Kiki Gelner was born on December 4, 1970, in Long Island, New York. Kiki had one sibling: an older sister named Gigi.
Kiki’s parents, David and Selma Gelner, owned a jewelry store. It was a very successful family business that had been passed down for two generations and made the Gelners quite wealthy.
David was a jeweler, trained in the art by both his father and grandfather. Selma was a diamond broker, traveling the world for high-quality gemstones.
Because of the demands of running a family business and Selma’s frequent international trips, the Gelners felt that their daughters would be best served by attending boarding school.
Gigi and Kiki were sent to an all-girls boarding school in upstate New York, where they thrived and grew even closer. The sisters took care of each other at school and visited home often. They were secure and happy.
In her senior year of high school, Kiki met Lawrence Wilson, Jr. at a boarding school co-ed dance. Through letter writing, a romance blossomed between them. They saw each other as often as possible under the very restrictive circumstances of their two schools.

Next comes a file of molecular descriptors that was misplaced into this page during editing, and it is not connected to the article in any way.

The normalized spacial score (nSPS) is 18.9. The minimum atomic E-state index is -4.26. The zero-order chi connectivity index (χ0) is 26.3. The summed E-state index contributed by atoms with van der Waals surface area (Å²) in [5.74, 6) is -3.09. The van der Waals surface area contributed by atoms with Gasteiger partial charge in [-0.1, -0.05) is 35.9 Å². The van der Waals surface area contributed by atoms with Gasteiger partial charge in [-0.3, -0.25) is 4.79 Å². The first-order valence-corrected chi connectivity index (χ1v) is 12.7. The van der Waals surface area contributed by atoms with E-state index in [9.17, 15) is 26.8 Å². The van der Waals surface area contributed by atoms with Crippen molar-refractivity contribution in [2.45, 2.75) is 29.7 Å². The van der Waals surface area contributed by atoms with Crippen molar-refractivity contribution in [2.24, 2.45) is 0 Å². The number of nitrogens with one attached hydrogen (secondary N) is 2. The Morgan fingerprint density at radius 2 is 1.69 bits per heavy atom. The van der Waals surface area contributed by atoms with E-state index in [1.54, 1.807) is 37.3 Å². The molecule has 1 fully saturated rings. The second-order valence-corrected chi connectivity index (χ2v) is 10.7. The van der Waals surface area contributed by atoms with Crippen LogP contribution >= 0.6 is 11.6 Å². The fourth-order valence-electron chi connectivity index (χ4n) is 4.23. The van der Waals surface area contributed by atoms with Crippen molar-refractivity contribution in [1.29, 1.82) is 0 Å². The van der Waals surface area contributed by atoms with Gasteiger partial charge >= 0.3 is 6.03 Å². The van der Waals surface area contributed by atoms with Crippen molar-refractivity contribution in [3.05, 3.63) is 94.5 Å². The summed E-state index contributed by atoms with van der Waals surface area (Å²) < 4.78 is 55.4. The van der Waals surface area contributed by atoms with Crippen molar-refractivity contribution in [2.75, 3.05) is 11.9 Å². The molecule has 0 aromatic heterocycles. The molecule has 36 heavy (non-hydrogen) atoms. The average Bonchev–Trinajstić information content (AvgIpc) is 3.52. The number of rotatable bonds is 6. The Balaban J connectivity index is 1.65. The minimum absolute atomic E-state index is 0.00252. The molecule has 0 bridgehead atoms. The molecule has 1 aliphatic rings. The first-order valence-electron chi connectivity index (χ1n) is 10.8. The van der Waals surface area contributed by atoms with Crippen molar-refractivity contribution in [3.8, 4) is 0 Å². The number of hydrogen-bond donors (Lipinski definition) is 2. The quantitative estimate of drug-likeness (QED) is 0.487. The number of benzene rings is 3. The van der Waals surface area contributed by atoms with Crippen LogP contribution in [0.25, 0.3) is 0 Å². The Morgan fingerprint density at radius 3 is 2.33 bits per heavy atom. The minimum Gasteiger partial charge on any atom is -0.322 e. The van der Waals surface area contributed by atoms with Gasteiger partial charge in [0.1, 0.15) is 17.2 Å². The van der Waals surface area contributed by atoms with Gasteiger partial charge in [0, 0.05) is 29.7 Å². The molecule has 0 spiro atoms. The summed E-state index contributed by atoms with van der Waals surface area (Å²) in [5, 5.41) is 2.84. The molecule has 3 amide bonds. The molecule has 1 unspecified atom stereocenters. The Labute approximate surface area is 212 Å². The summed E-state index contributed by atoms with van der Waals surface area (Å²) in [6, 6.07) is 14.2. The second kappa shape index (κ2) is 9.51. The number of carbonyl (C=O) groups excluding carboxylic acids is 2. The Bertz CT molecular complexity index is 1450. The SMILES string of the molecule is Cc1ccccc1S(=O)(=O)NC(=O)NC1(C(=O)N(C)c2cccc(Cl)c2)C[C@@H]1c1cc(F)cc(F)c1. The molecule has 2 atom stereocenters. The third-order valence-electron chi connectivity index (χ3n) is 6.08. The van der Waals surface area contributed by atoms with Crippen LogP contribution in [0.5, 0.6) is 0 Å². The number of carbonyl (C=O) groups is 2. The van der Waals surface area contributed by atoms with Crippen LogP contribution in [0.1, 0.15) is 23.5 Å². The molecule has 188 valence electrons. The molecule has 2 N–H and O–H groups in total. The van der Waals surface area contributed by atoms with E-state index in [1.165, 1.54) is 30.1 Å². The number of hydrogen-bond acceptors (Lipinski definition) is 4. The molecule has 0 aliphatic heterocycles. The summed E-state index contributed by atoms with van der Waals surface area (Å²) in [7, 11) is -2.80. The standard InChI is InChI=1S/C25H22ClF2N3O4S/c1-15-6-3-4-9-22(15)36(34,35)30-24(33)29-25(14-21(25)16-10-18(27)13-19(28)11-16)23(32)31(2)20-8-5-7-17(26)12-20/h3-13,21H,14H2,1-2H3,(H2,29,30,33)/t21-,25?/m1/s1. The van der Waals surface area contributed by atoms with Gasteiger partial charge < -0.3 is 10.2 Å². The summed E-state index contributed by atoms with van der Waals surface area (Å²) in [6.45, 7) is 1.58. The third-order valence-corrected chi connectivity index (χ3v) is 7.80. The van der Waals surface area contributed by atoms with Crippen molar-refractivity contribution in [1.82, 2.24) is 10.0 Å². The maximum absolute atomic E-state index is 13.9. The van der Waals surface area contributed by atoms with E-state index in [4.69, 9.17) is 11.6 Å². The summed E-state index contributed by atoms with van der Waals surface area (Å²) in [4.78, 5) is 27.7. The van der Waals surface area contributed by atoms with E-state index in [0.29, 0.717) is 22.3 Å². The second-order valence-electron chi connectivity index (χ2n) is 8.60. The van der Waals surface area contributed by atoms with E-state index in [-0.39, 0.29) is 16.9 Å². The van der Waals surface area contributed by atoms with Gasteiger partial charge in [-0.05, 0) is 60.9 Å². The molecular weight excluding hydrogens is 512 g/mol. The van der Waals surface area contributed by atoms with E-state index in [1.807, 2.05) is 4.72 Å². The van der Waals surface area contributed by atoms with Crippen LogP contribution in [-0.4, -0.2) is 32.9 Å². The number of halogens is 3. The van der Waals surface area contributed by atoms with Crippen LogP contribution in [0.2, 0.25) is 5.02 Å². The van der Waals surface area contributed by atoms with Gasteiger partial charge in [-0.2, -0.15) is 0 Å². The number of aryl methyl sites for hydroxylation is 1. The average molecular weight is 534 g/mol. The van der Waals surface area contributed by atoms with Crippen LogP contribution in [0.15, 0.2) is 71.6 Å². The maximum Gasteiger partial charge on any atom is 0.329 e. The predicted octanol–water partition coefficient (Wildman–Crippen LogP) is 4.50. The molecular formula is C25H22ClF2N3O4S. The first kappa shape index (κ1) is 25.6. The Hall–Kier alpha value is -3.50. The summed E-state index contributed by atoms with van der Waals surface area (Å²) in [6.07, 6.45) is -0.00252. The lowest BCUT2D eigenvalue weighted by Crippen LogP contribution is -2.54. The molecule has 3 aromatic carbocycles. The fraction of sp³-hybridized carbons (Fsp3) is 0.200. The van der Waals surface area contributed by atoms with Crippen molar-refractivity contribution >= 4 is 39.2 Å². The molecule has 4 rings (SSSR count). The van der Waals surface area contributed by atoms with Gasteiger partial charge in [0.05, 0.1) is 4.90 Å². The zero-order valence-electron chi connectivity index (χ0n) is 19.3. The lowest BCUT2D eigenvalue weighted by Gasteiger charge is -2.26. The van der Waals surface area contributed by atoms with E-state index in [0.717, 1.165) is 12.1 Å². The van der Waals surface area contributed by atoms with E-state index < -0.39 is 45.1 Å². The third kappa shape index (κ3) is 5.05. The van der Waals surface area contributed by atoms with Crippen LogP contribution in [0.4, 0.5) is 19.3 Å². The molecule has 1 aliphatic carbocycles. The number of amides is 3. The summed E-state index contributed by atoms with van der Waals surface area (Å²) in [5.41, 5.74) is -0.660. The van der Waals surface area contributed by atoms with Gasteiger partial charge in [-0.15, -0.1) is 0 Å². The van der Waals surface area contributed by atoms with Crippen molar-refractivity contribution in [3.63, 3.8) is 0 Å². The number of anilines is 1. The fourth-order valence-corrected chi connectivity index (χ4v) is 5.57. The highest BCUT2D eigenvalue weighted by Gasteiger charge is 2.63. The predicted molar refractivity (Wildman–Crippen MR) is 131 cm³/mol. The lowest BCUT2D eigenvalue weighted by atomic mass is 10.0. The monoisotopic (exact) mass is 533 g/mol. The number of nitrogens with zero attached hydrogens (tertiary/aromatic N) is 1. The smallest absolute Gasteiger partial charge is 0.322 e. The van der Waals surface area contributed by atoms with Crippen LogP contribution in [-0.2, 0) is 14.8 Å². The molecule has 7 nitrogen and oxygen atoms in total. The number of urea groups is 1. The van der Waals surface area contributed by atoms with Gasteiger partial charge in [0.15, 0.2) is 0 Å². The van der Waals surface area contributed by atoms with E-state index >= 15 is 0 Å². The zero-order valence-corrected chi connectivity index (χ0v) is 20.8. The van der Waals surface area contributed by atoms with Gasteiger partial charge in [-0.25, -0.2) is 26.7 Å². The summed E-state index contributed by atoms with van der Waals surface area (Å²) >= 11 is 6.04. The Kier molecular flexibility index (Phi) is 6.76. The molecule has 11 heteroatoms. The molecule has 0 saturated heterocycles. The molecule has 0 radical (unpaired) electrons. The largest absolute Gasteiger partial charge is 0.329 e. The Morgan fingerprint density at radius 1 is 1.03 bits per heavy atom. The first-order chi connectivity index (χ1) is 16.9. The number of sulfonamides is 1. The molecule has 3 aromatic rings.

While visiting Ivy League universities with her parents, Kiki discovered that her father was losing his eyesight and soon would have to stop working. Her mother also eventually would need to stop working to take care of him.
Kiki’s parents asked her to come home to Long Island to help manage the family business, but Kiki had no experience in the jewelry business and no desire to learn.
One of Kiki’s friends from boarding school was applying to Ole Miss and invited her to travel there to visit the campus. Kiki was enchanted. She immediately applied and was accepted.
Upon graduating high school in 1988, Kiki moved to Oxford, Mississippi to attend Ole Miss. Lawrence followed her there, and they dated throughout college.
Kiki graduated in 1992 from Ole Miss with a B.A. in Psychology. On November 26, 1992, she and Lawrence eloped. It was Thanksgiving Day and his 22nd birthday.
The Wilsons had no regrets about being deprived of their Thanksgiving meal or about eloping.
Ever since then, they have celebrated their anniversary on Thanksgiving Day each year by hosting a traditional Thanksgiving feast for thirty or so underprivileged youths and their families. And for dessert, they serve wedding cake.